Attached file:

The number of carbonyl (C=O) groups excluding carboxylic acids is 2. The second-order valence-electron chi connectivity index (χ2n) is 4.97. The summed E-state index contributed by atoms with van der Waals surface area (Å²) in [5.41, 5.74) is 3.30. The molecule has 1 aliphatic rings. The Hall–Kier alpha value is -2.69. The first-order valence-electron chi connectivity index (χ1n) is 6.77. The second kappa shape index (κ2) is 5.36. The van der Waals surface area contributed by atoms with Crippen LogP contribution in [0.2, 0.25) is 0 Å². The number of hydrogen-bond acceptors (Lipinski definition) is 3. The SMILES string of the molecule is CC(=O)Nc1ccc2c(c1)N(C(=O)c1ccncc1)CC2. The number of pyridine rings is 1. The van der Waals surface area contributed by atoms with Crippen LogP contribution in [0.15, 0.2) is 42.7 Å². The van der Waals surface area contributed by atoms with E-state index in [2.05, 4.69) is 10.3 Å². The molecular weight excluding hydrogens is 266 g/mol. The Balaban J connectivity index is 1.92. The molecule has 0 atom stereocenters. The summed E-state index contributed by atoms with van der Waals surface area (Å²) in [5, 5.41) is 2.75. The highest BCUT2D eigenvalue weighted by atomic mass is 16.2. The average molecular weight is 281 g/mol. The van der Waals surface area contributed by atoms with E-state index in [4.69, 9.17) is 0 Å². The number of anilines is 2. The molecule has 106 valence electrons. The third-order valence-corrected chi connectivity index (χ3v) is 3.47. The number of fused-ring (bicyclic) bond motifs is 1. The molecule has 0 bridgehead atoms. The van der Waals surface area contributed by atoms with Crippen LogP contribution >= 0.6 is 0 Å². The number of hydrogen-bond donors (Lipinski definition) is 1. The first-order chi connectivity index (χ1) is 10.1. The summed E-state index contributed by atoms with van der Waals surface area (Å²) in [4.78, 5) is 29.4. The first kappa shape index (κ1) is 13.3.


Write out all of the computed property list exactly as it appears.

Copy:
The number of carbonyl (C=O) groups excluding carboxylic acids is 2. The second-order valence-electron chi connectivity index (χ2n) is 4.97. The summed E-state index contributed by atoms with van der Waals surface area (Å²) in [5.41, 5.74) is 3.30. The molecule has 1 aliphatic rings. The Hall–Kier alpha value is -2.69. The first-order valence-electron chi connectivity index (χ1n) is 6.77. The second kappa shape index (κ2) is 5.36. The van der Waals surface area contributed by atoms with Crippen LogP contribution in [0.2, 0.25) is 0 Å². The number of hydrogen-bond acceptors (Lipinski definition) is 3. The SMILES string of the molecule is CC(=O)Nc1ccc2c(c1)N(C(=O)c1ccncc1)CC2. The number of pyridine rings is 1. The van der Waals surface area contributed by atoms with Crippen LogP contribution in [0.15, 0.2) is 42.7 Å². The van der Waals surface area contributed by atoms with E-state index in [2.05, 4.69) is 10.3 Å². The molecular weight excluding hydrogens is 266 g/mol. The Balaban J connectivity index is 1.92. The molecule has 0 atom stereocenters. The summed E-state index contributed by atoms with van der Waals surface area (Å²) in [5, 5.41) is 2.75. The highest BCUT2D eigenvalue weighted by atomic mass is 16.2. The average molecular weight is 281 g/mol. The van der Waals surface area contributed by atoms with E-state index in [4.69, 9.17) is 0 Å². The number of anilines is 2. The molecule has 106 valence electrons. The third-order valence-corrected chi connectivity index (χ3v) is 3.47. The number of fused-ring (bicyclic) bond motifs is 1. The molecule has 0 bridgehead atoms. The van der Waals surface area contributed by atoms with Crippen LogP contribution >= 0.6 is 0 Å². The number of hydrogen-bond donors (Lipinski definition) is 1. The first-order chi connectivity index (χ1) is 10.1. The summed E-state index contributed by atoms with van der Waals surface area (Å²) in [4.78, 5) is 29.4. The first kappa shape index (κ1) is 13.3.